Note: This video describes one family’s experience using cord blood stem cells in an emerging area of science called regenerative medicine. This experience has not been confirmed or validated through a clinical research study. Each patient’s medical history and treatment outcome is different. Other factors such as aging, physical therapy and occupational therapy may have caused par or all of these results. Banking cord blood does not guarantee that treatment will work and only a doctor can decide when it can be used.
I spent six years as a Labor & Delivery nurse, helping bring hundreds of babies into this beautiful and sometimes crazy world. With each birth, the wonder of it all struck me like lightning. These tiny lives — so small and innocent, yet so full of potential — will have opportunities and experiences we can’t even imagine. They will have science and technology bring the best of humanity. They will have joys and pains, dreams and failures. Their future began right there, in that moment.
Fifteen years later I find myself struck by the wonder of it all again — except this time I’m not in an L&D room. For the past decade and a half I’ve been working in the world of cord blood stem cells. It’s been amazing to see the science evolve over the years and to witness the number of families that have benefited from using stem cells in a time of medical need.
Since 1988, cord blood stem cells have been used in transplants to replace damaged blood cells with healthy ones and help rebuild immune systems after certain life-threatening diseases such as cancers, blood disorders, and immune disorders. Today, cord blood stem cells can be used in the treatment of nearly 80 life-threatening diseases.
Thanks to advancing science and technology, efforts are underway to help uncover new uses for these incredible cells, in an area known as Regenerative Medicine. Regen Med is the science of living cells used to potentially regenerate or facilitate the repair of cells damaged by disease, genetics, injury, or simply aging.
Though in the early stages, clinical research studies in regenerative medicine are offering hope that cord blood stem cells may prove beneficial in young patients facing life-changing medical conditions, such as cerebral palsy1 and autism2; conditions once thought untreatable.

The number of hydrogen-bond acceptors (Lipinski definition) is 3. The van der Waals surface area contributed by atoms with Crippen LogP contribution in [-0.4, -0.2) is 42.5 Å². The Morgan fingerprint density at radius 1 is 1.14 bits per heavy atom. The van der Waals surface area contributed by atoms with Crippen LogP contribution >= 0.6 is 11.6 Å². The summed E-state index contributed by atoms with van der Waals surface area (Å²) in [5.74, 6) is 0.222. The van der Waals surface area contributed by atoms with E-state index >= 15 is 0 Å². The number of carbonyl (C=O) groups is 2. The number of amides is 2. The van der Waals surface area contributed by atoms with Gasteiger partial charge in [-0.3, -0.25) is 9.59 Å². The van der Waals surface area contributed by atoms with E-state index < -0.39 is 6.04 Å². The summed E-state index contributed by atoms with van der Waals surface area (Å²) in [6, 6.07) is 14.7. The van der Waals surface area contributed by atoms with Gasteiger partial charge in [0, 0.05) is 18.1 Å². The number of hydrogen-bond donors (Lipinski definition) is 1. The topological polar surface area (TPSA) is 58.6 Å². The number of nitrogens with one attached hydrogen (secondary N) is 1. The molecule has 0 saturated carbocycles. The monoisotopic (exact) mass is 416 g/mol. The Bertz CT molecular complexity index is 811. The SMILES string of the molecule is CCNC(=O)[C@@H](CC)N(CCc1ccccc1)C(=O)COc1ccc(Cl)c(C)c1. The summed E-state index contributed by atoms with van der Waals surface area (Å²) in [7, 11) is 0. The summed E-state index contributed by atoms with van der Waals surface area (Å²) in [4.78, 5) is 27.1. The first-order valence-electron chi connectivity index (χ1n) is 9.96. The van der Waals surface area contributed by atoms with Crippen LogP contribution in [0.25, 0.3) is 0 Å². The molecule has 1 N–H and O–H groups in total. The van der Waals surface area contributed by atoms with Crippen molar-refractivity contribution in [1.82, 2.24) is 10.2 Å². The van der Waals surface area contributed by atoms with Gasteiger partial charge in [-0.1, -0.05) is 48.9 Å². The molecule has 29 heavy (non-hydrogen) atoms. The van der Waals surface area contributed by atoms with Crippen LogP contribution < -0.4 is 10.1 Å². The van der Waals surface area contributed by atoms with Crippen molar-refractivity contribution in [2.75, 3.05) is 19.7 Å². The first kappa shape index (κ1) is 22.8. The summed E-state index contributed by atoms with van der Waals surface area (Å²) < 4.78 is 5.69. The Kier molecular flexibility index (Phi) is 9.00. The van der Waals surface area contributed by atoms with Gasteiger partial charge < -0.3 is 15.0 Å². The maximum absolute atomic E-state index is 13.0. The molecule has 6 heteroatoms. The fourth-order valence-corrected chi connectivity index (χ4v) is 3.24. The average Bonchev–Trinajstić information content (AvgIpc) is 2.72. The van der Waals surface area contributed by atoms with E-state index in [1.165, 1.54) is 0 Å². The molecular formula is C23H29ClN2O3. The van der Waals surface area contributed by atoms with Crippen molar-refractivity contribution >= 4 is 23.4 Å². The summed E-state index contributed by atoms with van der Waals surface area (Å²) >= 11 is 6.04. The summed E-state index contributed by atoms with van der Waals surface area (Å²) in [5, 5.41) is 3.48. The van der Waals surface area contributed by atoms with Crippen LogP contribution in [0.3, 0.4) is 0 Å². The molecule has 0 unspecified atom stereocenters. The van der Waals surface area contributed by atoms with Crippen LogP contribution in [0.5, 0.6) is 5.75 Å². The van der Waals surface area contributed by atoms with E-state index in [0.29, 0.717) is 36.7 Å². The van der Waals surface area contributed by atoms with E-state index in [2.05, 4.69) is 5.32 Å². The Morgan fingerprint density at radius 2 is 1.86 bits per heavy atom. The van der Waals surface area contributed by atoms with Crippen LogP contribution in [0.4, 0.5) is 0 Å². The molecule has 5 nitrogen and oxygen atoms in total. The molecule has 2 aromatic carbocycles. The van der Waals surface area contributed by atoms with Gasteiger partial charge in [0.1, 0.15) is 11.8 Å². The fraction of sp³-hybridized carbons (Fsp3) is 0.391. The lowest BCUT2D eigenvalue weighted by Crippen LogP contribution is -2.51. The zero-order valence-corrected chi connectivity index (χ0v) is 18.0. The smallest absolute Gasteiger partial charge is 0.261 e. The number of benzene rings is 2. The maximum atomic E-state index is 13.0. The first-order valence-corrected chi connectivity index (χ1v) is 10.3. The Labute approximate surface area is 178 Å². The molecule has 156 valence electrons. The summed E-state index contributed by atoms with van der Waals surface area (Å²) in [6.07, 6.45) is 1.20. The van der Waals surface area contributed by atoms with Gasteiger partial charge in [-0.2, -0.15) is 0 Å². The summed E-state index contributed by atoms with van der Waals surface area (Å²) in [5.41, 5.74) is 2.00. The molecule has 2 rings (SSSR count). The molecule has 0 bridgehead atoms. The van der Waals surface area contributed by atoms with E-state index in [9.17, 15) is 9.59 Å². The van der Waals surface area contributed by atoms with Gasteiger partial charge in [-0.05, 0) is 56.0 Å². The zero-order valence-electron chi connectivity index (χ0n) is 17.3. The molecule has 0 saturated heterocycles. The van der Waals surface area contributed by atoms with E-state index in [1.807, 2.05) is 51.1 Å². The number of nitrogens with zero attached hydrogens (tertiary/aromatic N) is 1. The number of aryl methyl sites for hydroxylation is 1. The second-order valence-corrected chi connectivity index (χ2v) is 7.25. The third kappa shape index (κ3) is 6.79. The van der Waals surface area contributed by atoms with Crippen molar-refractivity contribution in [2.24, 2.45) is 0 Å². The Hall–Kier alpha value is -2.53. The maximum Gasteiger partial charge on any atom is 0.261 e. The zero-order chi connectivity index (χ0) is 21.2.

And this is where the wonder strikes: the ongoing research studies in Regenerative Medicine are inspiring new optimism for the future. To think that the cord blood stem cells saved at birth (in the same delivery rooms that I spent days as an L&D nurse) can possibly help kids facing these life-altering conditions is so encouraging. Kids may now have the opportunity to experience things they, or their families, never imagined. They can have more joys than pains and live as healthy a life as possible.
Today I want to share one little boy, Ashton’s, experience with you. Doctors used Ashton’s own cord blood stem cells to help treat his condition, cerebral palsy. Cerebral palsy is a neurological condition that affects muscle coordination and body movement. Each year 10,000 babies and infants are diagnosed with cerebral palsy. It is most often caused by brain injury or an abnormality in the brain resulting from infection or trauma sustained in the womb or during the early years of life. The types of injuries that most often cause the disorder are usually not foreseeable or preventable.
Cord blood stem cell therapy has great but unproven potential to significantly advance the treatment of patients with acquired and genetic brain diseases. Jessica M. Sun, Joanne Kurtzberg. “Cord blood for brain injury.” Cytotherapy, 2015; 17: 775-785.
When optimally dosed, cord blood may improve motor function in young children with cerebral palsy.Jessica Sun, MD, Mohamad Mikati, MD, Jesse Troy, PhD, Kathryn Gustafson, PhD, Ryan Simmons, MS, Ricki Goldstein, MD, Jodi Petry, MS, OTR/L, Colleen McLaughlin, DNP, Barbara Waters-Pick, BS, MT(ASCP), Laura Case, PT, DPT, Gordon Worley, MD and Joanne Kurtzberg, MD. "Autologous Cord Blood Infusion for the Treatment of Brain Injury in Children with Cerebral Palsy." Oral and Poster Abstracts presentation. 57th American Society of Hematology Annual Meeting and Exposition; December 7, 2015; Orlando, FL. Abstract 925.